As a strong supporter of individual and reproductive autonomy, I am not necessarily agreeing with this policy approach. But how would we, as a society, design and implement a policy that accommodates the ethical and legal strains raised by this new technology? What kind of laws would be needed? How would they be policed?
Canadians currently have a right to access their health information. This right is codified in provincial health information laws and has been affirmed by the Supreme Court of Canada. If a woman gets an ultrasound during her pregnancy, she can ask for, and has a right to receive, all the information disclosed by that procedure including available information suggesting the sex of the fetus. A clinician cannot, out of concern for how the woman will use the information, decline the request.
Given this legal framework, a woman who gets NIPT would have the right to access to all the information disclosed by the procedure. Health care providers do not have the option of picking and choosing what to reveal to the mother. Moreover, physicians can’t interrogate women about how they intend to use NIPT information prior to offering the test.
We could, of course, choose to enact a new law or amend all the existing provincial health information legislation to create specific rules for NIPT. (Since health is a provincial jurisdiction, this would require action by every province, further complicating the policy-making process and likely leading to a checkerboard of laws across the country.) Other countries, particularly in Asia, have passed laws restricting access to prenatal information, largely as a result of the high level of concern about sex selection.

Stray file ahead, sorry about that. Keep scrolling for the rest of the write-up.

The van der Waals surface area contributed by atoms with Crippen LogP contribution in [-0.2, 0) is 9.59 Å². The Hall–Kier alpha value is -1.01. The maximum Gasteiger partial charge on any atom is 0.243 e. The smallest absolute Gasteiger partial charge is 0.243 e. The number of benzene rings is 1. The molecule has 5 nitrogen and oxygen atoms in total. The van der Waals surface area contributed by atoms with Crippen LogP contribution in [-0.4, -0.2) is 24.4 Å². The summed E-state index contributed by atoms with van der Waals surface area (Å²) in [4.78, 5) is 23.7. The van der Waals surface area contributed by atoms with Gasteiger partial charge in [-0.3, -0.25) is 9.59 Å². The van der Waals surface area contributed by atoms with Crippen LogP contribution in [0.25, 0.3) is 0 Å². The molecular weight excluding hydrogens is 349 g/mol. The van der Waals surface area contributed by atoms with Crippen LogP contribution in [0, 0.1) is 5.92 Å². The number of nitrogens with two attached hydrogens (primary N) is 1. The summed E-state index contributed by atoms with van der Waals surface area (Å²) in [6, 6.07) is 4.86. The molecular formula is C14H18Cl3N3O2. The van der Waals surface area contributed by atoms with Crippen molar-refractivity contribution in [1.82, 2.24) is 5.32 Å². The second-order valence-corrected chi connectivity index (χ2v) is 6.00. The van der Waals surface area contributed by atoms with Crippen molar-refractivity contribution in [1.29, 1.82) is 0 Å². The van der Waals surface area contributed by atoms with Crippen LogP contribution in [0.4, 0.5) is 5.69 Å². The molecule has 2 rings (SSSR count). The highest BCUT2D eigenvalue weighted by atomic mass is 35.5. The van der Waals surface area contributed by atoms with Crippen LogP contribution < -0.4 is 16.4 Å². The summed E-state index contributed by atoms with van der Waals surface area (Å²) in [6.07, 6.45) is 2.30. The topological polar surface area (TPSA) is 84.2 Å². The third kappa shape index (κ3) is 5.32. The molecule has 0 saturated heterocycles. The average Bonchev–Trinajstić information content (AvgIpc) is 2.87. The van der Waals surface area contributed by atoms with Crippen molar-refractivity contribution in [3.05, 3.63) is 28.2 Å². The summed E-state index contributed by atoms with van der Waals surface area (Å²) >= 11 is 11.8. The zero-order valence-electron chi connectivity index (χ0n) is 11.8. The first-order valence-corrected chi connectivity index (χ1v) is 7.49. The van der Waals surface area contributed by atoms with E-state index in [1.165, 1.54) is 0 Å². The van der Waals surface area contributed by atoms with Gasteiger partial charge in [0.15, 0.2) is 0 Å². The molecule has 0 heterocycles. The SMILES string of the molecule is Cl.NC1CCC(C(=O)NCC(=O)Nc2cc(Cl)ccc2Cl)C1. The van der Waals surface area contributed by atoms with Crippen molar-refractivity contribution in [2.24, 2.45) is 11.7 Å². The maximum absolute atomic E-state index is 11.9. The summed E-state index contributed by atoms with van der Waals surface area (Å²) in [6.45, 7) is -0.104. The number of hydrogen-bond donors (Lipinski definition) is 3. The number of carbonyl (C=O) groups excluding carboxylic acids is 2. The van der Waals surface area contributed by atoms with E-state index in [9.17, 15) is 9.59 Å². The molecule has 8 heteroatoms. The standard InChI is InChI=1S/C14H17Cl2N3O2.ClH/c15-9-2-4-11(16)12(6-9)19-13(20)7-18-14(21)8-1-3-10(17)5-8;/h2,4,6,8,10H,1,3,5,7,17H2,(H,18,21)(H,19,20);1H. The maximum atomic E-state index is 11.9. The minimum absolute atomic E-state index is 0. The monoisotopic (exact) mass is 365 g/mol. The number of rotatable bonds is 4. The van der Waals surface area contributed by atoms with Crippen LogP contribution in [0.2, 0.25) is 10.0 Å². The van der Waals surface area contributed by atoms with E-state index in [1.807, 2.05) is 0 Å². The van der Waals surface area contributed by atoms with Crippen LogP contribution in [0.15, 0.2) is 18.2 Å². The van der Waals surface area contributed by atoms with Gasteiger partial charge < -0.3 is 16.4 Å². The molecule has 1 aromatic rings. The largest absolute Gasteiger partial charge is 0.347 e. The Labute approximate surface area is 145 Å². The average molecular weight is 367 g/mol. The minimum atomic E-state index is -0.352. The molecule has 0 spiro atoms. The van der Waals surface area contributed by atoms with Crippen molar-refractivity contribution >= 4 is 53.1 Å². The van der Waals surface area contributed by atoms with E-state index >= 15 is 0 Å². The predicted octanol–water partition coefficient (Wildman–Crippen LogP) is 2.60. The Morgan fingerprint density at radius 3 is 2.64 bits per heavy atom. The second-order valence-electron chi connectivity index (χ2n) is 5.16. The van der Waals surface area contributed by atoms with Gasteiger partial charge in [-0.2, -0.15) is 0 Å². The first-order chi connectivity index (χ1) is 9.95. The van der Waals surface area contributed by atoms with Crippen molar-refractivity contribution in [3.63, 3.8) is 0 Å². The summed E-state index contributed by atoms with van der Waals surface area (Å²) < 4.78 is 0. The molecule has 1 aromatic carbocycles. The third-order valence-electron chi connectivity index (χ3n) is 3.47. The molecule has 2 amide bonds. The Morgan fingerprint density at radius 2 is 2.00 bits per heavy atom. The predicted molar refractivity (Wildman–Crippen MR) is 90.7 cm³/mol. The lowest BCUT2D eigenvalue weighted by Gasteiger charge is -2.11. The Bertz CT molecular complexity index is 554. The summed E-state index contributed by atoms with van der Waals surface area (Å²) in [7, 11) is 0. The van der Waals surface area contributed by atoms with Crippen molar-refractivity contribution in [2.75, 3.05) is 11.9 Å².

But for Canada, this would be a drastic departure from the existing norms on consent and personal autonomy. Nor is it easy to imagine provincial governments welcoming the inevitable public furor that would accompany a legislative debate associated with reproductive autonomy, the moral status of the fetus and the termination of pregnancies.
I have always been cautious about predicting the near future implementation of ”revolutionizing” health care technologies. They never seem to happen in the predicted ”near future” or ”revolutionizing” manner.
But this revolution seems inevitable. Many technical hurdles remain, but NIPT seems to be evolving at a truly remarkable pace. And there is virtually no chance that Canada’s legal norms will change before a range of sophisticated NIPT technologies are available.
Given this reality, our first and most logical policy response should be education and a comprehensive pretest consent and counselling process for mothers and fathers. While there are single-gene disorders and conditions for which NIPT will provide relatively definitive results, the vast majority of information that would be provided by a whole-genome scan is far from being highly predictive of an unborn child’s future health.
Our health is determined by an inconceivably complex mix of countless biological and social factors, from lifestyle choices to geography, our educational opportunities and peers, ever-improving health care and public health developments and, to a degree far less than often portrayed in the popular press, genetics. That truth needs to be told, and reinforced.
The emergence of NIPT will require some difficult policy choices, but will also be an opportunity to improve public awareness. Its emergence also offers us a moment to examine again what it means to be human in a time when technology asks that question in new and difficult ways. This is a chance to remind ourselves that genes do not, necessarily, hold our destiny, no matter how thoroughly or early we map them.